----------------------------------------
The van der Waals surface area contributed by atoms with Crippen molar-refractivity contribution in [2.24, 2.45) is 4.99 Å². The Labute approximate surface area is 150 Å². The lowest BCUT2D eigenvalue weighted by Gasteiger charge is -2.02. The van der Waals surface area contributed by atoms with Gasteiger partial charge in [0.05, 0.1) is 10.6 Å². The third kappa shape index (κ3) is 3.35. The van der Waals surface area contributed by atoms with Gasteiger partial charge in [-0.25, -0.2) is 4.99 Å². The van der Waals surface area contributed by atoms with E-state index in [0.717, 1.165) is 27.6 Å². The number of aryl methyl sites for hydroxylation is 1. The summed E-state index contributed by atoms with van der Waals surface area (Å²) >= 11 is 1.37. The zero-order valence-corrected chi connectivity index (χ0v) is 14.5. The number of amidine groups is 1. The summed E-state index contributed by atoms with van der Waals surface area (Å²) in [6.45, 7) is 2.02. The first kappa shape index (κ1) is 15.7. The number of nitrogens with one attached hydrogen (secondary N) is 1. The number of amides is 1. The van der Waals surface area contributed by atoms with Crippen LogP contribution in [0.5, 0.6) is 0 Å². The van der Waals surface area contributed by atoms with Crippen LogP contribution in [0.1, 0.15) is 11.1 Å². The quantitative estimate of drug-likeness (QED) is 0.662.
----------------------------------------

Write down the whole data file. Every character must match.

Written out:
The van der Waals surface area contributed by atoms with Crippen molar-refractivity contribution in [2.24, 2.45) is 4.99 Å². The Labute approximate surface area is 150 Å². The lowest BCUT2D eigenvalue weighted by Gasteiger charge is -2.02. The van der Waals surface area contributed by atoms with Gasteiger partial charge in [0.05, 0.1) is 10.6 Å². The third kappa shape index (κ3) is 3.35. The van der Waals surface area contributed by atoms with Gasteiger partial charge in [-0.25, -0.2) is 4.99 Å². The van der Waals surface area contributed by atoms with E-state index in [0.717, 1.165) is 27.6 Å². The number of aryl methyl sites for hydroxylation is 1. The summed E-state index contributed by atoms with van der Waals surface area (Å²) >= 11 is 1.37. The zero-order valence-corrected chi connectivity index (χ0v) is 14.5. The number of amidine groups is 1. The summed E-state index contributed by atoms with van der Waals surface area (Å²) in [6.45, 7) is 2.02. The first kappa shape index (κ1) is 15.7. The number of nitrogens with one attached hydrogen (secondary N) is 1. The number of amides is 1. The van der Waals surface area contributed by atoms with Crippen LogP contribution in [0.5, 0.6) is 0 Å². The van der Waals surface area contributed by atoms with Crippen LogP contribution in [0.1, 0.15) is 11.1 Å². The quantitative estimate of drug-likeness (QED) is 0.662.